Infertility treatment has entered the scene relatively late in terms of reproductive practices. Initial practice was based on the assumption of fertility. The focus was on women once pregnancy was established and on avoiding pregnancy and birth with contraception and abortion. The treatment of infertility began as highly experimental and was explored by doctors and scientists in the mid-nineteenth century but did not become routine within medical practice until the mid-twentieth century. Preceding the substantial developments in assisted conception of the 1980s, commonly referred to as the new reproductive technologies, there were three basic approaches to infertility: artificial insemination, biochemical interventions within women's reproductive cycles, and pregnancy screening. The field of artificial insemination has recently given more attention to male infertility. Pregnancy screening represents a shift in the conceptualization of infertility, especially since the 1960s, to include the notion of improved fertility.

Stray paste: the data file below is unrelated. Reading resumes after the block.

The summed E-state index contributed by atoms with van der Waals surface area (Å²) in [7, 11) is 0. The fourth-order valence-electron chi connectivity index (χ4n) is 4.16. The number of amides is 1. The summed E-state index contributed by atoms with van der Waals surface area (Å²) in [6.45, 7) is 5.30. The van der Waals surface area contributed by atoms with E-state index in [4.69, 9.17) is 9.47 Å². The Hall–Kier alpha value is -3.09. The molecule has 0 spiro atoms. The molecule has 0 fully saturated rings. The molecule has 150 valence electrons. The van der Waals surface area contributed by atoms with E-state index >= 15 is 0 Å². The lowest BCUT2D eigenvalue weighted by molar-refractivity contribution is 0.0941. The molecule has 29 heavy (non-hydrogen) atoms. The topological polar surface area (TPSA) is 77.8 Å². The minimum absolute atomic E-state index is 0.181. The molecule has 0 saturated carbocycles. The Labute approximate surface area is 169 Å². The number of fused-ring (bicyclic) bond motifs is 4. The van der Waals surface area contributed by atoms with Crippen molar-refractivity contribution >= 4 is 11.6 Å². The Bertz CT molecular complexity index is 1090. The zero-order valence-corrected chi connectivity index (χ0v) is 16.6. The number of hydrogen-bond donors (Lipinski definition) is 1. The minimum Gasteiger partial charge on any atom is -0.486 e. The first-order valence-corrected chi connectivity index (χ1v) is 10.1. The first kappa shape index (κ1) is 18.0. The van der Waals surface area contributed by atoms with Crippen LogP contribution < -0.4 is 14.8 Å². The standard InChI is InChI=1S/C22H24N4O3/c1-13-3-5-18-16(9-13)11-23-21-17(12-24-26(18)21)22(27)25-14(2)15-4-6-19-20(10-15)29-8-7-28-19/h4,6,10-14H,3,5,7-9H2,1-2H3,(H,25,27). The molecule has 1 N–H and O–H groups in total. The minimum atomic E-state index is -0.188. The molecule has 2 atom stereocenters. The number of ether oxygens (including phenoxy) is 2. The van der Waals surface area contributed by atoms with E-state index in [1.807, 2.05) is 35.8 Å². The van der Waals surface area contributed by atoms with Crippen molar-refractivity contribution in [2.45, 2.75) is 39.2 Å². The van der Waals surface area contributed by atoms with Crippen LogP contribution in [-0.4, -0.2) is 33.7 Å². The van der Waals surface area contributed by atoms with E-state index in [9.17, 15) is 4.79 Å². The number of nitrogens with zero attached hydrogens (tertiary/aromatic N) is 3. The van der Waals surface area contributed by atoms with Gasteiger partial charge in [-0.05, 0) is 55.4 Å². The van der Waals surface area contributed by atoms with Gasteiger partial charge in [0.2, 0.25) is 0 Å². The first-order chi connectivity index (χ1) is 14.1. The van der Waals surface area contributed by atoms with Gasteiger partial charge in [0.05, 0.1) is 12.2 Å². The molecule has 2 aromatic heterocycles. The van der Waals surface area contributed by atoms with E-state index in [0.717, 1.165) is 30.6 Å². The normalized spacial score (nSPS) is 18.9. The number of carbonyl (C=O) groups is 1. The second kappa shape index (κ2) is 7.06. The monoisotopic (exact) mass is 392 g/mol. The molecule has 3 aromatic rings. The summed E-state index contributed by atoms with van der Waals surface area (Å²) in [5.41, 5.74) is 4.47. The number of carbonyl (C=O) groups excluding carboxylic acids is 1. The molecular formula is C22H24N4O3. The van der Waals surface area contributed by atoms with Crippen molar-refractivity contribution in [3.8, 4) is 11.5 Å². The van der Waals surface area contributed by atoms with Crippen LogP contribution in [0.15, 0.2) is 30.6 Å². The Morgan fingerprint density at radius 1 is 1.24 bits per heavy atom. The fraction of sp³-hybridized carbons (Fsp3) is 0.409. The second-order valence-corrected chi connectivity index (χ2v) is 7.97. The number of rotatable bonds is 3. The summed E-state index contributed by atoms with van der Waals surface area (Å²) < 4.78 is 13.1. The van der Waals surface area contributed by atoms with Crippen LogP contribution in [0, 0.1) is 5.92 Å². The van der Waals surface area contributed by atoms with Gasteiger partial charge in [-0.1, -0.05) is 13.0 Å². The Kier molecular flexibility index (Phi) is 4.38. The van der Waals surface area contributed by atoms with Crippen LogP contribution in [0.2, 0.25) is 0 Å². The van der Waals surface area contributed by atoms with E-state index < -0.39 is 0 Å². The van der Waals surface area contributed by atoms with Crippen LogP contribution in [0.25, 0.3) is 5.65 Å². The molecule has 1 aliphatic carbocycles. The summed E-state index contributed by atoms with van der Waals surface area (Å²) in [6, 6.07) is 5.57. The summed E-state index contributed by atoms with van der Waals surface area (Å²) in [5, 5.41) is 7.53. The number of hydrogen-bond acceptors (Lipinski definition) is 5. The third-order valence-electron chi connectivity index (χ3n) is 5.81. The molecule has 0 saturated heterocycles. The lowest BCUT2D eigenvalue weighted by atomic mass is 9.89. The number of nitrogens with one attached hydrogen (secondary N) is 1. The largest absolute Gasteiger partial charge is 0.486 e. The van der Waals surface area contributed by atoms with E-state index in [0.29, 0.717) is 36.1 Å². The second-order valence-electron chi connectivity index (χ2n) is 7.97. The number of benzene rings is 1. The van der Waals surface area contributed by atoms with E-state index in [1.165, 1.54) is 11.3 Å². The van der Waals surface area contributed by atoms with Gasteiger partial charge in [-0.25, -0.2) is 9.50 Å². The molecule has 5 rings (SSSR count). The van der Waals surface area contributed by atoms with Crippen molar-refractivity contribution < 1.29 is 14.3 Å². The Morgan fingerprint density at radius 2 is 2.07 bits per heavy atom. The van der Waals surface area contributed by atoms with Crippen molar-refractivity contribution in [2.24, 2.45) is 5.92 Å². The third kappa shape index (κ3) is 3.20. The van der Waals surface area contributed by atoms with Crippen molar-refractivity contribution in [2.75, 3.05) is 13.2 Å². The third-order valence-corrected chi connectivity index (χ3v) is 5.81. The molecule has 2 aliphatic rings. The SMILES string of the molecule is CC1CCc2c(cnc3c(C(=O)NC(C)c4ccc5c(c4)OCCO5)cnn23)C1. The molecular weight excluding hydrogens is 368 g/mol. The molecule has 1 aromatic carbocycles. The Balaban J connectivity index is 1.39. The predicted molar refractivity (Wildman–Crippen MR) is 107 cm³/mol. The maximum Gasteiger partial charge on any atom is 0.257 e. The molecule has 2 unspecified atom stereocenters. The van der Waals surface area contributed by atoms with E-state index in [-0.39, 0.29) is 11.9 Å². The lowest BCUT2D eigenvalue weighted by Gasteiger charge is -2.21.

Artificial insemination is one of the earliest reproductive technologies in contemporary medical practice. The procedure was first tried by scientists and doctors interested in increasing the body of scientific knowledge around reproduction and pushing the medical ability to control reproductivity. Addressing the plight of infertile heterosexual couples was not the motivation for these early explorations. Eventually, however, artificial insemination, especially donor insemination, or DI, was adopted as routine practice in the treatment of infertility by the growing subprofession of obstetricians and gynecologists. This development is important from two different perspectives. First, insemination with sperm that is not from the partner in a heterosexual relationship has raised concerns with paternal rights and responsibilities. These concerns have restricted the medical and state-sanctioned insemination practice in differing ways worldwide. Second, the procedure, which is relatively simple to perform, can be done without medical supervision and offers women reproductive choice. This